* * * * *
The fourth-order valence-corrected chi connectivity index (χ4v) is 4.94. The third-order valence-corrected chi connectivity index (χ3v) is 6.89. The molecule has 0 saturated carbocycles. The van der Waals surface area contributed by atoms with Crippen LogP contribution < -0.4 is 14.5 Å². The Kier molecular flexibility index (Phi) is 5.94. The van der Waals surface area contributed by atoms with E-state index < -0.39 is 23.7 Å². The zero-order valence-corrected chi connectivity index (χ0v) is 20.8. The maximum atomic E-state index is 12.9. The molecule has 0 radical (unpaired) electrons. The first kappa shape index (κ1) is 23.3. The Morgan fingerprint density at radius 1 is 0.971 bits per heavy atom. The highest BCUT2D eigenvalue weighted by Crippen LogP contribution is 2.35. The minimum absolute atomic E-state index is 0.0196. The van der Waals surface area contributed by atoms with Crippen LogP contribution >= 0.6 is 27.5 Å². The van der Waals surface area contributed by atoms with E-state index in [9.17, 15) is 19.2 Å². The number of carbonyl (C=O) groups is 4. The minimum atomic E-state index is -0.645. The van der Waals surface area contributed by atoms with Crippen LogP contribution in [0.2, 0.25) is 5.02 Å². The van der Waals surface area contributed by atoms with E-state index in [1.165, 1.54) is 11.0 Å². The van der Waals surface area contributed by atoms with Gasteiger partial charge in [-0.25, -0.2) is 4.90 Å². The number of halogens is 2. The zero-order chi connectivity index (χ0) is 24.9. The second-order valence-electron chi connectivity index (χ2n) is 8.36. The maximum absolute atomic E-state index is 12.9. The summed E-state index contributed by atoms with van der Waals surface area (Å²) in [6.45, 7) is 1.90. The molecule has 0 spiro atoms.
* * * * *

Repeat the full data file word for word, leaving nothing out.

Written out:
The fourth-order valence-corrected chi connectivity index (χ4v) is 4.94. The third-order valence-corrected chi connectivity index (χ3v) is 6.89. The molecule has 0 saturated carbocycles. The van der Waals surface area contributed by atoms with Crippen LogP contribution < -0.4 is 14.5 Å². The Kier molecular flexibility index (Phi) is 5.94. The van der Waals surface area contributed by atoms with E-state index < -0.39 is 23.7 Å². The zero-order valence-corrected chi connectivity index (χ0v) is 20.8. The maximum atomic E-state index is 12.9. The molecule has 0 radical (unpaired) electrons. The first kappa shape index (κ1) is 23.3. The Morgan fingerprint density at radius 1 is 0.971 bits per heavy atom. The highest BCUT2D eigenvalue weighted by Crippen LogP contribution is 2.35. The minimum absolute atomic E-state index is 0.0196. The van der Waals surface area contributed by atoms with Crippen LogP contribution >= 0.6 is 27.5 Å². The van der Waals surface area contributed by atoms with E-state index in [9.17, 15) is 19.2 Å². The number of carbonyl (C=O) groups is 4. The minimum atomic E-state index is -0.645. The van der Waals surface area contributed by atoms with Crippen LogP contribution in [0.2, 0.25) is 5.02 Å². The van der Waals surface area contributed by atoms with E-state index in [1.165, 1.54) is 11.0 Å². The van der Waals surface area contributed by atoms with Gasteiger partial charge in [-0.25, -0.2) is 4.90 Å². The number of halogens is 2. The zero-order chi connectivity index (χ0) is 24.9. The second-order valence-electron chi connectivity index (χ2n) is 8.36. The maximum absolute atomic E-state index is 12.9. The summed E-state index contributed by atoms with van der Waals surface area (Å²) in [6.45, 7) is 1.90. The molecule has 0 spiro atoms.